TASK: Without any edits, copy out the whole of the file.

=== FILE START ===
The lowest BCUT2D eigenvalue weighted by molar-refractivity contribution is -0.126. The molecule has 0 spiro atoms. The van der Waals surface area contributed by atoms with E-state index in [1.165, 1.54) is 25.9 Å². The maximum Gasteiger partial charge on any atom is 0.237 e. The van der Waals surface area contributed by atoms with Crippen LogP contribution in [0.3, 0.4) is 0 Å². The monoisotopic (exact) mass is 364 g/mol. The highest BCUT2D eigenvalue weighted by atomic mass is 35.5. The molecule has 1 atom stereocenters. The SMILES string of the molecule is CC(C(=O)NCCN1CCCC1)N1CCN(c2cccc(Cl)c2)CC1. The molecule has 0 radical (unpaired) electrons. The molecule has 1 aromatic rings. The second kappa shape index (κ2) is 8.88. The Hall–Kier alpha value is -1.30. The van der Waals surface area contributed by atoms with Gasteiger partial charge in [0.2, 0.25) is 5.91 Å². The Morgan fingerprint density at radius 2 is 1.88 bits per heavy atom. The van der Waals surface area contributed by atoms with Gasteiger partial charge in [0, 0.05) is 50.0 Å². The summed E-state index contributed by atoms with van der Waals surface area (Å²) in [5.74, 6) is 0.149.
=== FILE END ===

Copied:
The lowest BCUT2D eigenvalue weighted by molar-refractivity contribution is -0.126. The molecule has 0 spiro atoms. The van der Waals surface area contributed by atoms with E-state index in [1.165, 1.54) is 25.9 Å². The maximum Gasteiger partial charge on any atom is 0.237 e. The van der Waals surface area contributed by atoms with Crippen LogP contribution in [0.3, 0.4) is 0 Å². The monoisotopic (exact) mass is 364 g/mol. The highest BCUT2D eigenvalue weighted by atomic mass is 35.5. The molecule has 1 atom stereocenters. The SMILES string of the molecule is CC(C(=O)NCCN1CCCC1)N1CCN(c2cccc(Cl)c2)CC1. The molecule has 0 radical (unpaired) electrons. The molecule has 1 aromatic rings. The second kappa shape index (κ2) is 8.88. The Hall–Kier alpha value is -1.30. The van der Waals surface area contributed by atoms with Gasteiger partial charge in [0.2, 0.25) is 5.91 Å². The Morgan fingerprint density at radius 2 is 1.88 bits per heavy atom. The van der Waals surface area contributed by atoms with Gasteiger partial charge in [0, 0.05) is 50.0 Å². The summed E-state index contributed by atoms with van der Waals surface area (Å²) in [5.74, 6) is 0.149.